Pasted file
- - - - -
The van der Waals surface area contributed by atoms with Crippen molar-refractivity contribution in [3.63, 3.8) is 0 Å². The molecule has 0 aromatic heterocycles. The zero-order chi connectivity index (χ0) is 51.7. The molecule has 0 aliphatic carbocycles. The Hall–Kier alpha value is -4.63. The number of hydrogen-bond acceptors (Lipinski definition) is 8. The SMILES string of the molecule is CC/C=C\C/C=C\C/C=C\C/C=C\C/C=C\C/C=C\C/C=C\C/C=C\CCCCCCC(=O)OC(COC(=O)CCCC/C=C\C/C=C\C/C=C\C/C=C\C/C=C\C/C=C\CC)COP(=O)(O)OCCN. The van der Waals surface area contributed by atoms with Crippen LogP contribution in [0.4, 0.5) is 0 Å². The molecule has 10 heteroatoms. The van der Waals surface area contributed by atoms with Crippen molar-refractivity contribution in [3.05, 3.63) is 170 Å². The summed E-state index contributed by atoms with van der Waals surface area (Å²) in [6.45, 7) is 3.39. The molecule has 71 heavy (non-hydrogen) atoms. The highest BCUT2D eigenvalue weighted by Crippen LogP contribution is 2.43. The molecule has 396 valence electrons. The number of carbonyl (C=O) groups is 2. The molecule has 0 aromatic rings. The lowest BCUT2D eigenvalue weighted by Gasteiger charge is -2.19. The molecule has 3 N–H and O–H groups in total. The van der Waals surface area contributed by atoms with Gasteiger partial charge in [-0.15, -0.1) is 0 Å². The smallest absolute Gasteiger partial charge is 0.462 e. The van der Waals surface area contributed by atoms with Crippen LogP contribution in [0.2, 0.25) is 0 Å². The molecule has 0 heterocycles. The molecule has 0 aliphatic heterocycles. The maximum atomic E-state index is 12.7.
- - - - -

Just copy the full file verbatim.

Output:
The van der Waals surface area contributed by atoms with Crippen molar-refractivity contribution in [3.63, 3.8) is 0 Å². The molecule has 0 aromatic heterocycles. The zero-order chi connectivity index (χ0) is 51.7. The molecule has 0 aliphatic carbocycles. The Hall–Kier alpha value is -4.63. The number of hydrogen-bond acceptors (Lipinski definition) is 8. The SMILES string of the molecule is CC/C=C\C/C=C\C/C=C\C/C=C\C/C=C\C/C=C\C/C=C\C/C=C\CCCCCCC(=O)OC(COC(=O)CCCC/C=C\C/C=C\C/C=C\C/C=C\C/C=C\C/C=C\CC)COP(=O)(O)OCCN. The van der Waals surface area contributed by atoms with Crippen LogP contribution in [0.4, 0.5) is 0 Å². The molecule has 10 heteroatoms. The van der Waals surface area contributed by atoms with Crippen molar-refractivity contribution in [3.05, 3.63) is 170 Å². The summed E-state index contributed by atoms with van der Waals surface area (Å²) in [6.45, 7) is 3.39. The molecule has 71 heavy (non-hydrogen) atoms. The highest BCUT2D eigenvalue weighted by Crippen LogP contribution is 2.43. The molecule has 396 valence electrons. The number of carbonyl (C=O) groups is 2. The molecule has 0 aromatic rings. The lowest BCUT2D eigenvalue weighted by Gasteiger charge is -2.19. The molecule has 3 N–H and O–H groups in total. The van der Waals surface area contributed by atoms with Gasteiger partial charge in [-0.15, -0.1) is 0 Å². The smallest absolute Gasteiger partial charge is 0.462 e. The van der Waals surface area contributed by atoms with Crippen LogP contribution in [0.2, 0.25) is 0 Å². The molecule has 0 heterocycles. The molecule has 0 aliphatic heterocycles. The maximum atomic E-state index is 12.7.